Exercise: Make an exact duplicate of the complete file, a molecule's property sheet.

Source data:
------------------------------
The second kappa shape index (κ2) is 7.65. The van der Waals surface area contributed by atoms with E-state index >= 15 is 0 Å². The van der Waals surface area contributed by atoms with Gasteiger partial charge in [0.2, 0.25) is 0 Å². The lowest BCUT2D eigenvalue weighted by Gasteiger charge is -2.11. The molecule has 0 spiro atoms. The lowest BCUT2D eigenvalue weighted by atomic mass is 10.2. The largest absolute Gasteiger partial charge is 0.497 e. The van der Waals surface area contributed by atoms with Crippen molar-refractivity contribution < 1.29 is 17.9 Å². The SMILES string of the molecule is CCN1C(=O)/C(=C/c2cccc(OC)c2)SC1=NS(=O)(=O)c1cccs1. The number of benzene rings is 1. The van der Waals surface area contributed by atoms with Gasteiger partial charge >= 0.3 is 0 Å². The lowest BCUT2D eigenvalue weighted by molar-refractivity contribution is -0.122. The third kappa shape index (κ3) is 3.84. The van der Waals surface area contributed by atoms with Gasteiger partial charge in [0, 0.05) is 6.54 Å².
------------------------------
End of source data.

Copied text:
The second kappa shape index (κ2) is 7.65. The van der Waals surface area contributed by atoms with E-state index >= 15 is 0 Å². The van der Waals surface area contributed by atoms with Gasteiger partial charge in [0.2, 0.25) is 0 Å². The lowest BCUT2D eigenvalue weighted by Gasteiger charge is -2.11. The molecule has 0 spiro atoms. The lowest BCUT2D eigenvalue weighted by atomic mass is 10.2. The largest absolute Gasteiger partial charge is 0.497 e. The van der Waals surface area contributed by atoms with Crippen molar-refractivity contribution < 1.29 is 17.9 Å². The SMILES string of the molecule is CCN1C(=O)/C(=C/c2cccc(OC)c2)SC1=NS(=O)(=O)c1cccs1. The number of benzene rings is 1. The van der Waals surface area contributed by atoms with Gasteiger partial charge >= 0.3 is 0 Å². The lowest BCUT2D eigenvalue weighted by molar-refractivity contribution is -0.122. The third kappa shape index (κ3) is 3.84. The van der Waals surface area contributed by atoms with Gasteiger partial charge in [0, 0.05) is 6.54 Å².